SAD TIMES: Whakatane Racing Club chairman Neville Delahunty stands at the racecourse’s locked gate after the club was forced to close by the New Zealand Racing Industry. Photo Troy Baker D9864-07

WHAKATANE Racing Club’s Te Teko Racecourse has held its final race.

The racing club is one of 14 around New Zealand being closed as part of radical changes rolled out by the New Zealand Racing Industry.

Based at Te Teko since the 1970s, the club has always had a good following, but the Covid-19 pandemic has seen many sporting organisations, including the racing industry, lose millions of dollars and has forced a change.

Horse racing in the Eastern Bay will be a rare sight in future, with Gisborne and Wairoa also being wound down.

Whakatane Racing Club chairman Neville Delahunty said it was a sad way for the club’s proud history to end.

“It would have been nice to hold one final event there and really put on a good show for the members and the community, but it wasn’t to be.’’

He said they had a feeling closure was on the cards when they heard the racing industry plans.

“Honestly we saw it coming. We’re not located near where any of the trainers or horses are bred, or trained, these days and as part of their decision, it was easier to cut the tracks which were further away to save travel costs in the future.

NO LONGER NEEDED: The Whakatane Racing Club headquarters in Te Teko is closed following drastic changes implemented by the New Zealand Racing Industry. D9864-12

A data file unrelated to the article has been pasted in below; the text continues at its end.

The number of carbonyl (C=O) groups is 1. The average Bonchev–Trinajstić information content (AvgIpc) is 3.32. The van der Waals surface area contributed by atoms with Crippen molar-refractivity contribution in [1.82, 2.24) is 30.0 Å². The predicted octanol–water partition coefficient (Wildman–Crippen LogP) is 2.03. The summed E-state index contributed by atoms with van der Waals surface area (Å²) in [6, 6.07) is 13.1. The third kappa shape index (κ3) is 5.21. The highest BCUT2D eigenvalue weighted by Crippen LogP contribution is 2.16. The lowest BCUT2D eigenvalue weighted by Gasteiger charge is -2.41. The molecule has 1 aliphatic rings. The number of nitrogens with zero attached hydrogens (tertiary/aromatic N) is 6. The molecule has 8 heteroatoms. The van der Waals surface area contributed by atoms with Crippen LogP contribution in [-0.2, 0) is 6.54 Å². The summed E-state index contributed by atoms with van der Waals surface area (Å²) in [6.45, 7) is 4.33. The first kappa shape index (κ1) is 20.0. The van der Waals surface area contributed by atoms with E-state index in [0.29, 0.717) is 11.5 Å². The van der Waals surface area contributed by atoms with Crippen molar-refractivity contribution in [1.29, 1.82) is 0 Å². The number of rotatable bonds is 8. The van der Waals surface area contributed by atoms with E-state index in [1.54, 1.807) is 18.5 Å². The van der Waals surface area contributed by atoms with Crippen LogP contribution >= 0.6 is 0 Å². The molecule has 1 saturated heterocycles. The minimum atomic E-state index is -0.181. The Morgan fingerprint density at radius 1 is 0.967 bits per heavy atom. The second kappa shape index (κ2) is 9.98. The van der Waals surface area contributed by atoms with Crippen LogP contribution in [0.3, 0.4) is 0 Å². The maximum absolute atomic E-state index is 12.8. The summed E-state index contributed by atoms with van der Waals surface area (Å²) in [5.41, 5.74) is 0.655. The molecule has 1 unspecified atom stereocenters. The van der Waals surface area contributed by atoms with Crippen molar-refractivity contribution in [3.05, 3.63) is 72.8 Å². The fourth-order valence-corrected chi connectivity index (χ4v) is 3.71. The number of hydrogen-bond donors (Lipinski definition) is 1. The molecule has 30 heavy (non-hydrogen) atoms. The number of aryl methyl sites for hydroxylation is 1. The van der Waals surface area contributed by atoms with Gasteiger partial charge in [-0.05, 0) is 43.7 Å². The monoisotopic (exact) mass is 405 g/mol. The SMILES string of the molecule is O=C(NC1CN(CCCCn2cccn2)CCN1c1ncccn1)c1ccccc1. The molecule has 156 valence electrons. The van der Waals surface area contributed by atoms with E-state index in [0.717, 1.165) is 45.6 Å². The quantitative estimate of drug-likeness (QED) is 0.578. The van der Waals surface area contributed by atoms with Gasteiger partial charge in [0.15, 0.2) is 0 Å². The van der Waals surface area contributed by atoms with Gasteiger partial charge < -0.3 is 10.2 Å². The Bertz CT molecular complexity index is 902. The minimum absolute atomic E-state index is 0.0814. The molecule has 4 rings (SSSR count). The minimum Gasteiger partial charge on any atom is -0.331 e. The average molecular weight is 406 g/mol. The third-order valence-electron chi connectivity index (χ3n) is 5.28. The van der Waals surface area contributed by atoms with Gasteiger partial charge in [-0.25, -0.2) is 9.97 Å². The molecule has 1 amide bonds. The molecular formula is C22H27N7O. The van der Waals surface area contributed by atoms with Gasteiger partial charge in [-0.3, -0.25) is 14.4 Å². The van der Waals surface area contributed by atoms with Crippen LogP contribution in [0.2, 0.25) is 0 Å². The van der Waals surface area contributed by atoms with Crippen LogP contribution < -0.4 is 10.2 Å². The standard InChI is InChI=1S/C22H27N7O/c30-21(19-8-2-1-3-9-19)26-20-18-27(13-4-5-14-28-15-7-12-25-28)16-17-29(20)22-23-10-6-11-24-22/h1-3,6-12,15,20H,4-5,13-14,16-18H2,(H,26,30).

“All-weather tracks and limited meetings here also haven’t helped our cause. Neither has the fact they are trying to centralise things now, and we’re quite a bit out of the way.’’

Racing is becoming more and more expensive each year and Delahunty said that was another factor in the Whakatane club having to close its gates.

He said they were offered the opportunity to combine with the Rotorua or Tauranga Clubs but opted against it.

“We thought about it and decided against that. We just felt it wouldn’t have been fair on our sponsors and it would have been harder for us to attract them when we can’t hold races here, and the members who would have to travel further to a meet each time.’’

Like all clubs the good memories outweigh the bad.

“It’s been a fantastic time with the club. We have so many great memories, like all our January race days and the winter races we held. There was always so many highlights.’’

The club has hosted some of the best horses and trainers in the country on a number of occasions.

Delahunty has given kudos to the New Zealand Racing Industry in a small way, as they rang him to announce the closure before he read about it in the media.

Originally, the Whakatane Racing Club was combined with Tauranga but split when an independent location was found in Te Teko.

Delahunty, who with four other members is part of a club trust formed when Robert Muldoon was prime minister, said it was too early to speculate on what might happen with the land and club.

“They were talking about centralising racing clubs back then so a trust purchased the track and it’s been with them since, so we will have to sit down and decide what is done with the area.

“For now, we are just letting the decision of the club closing sink in.’’

The club’s committee will meet in the near future to go about deregistering the club.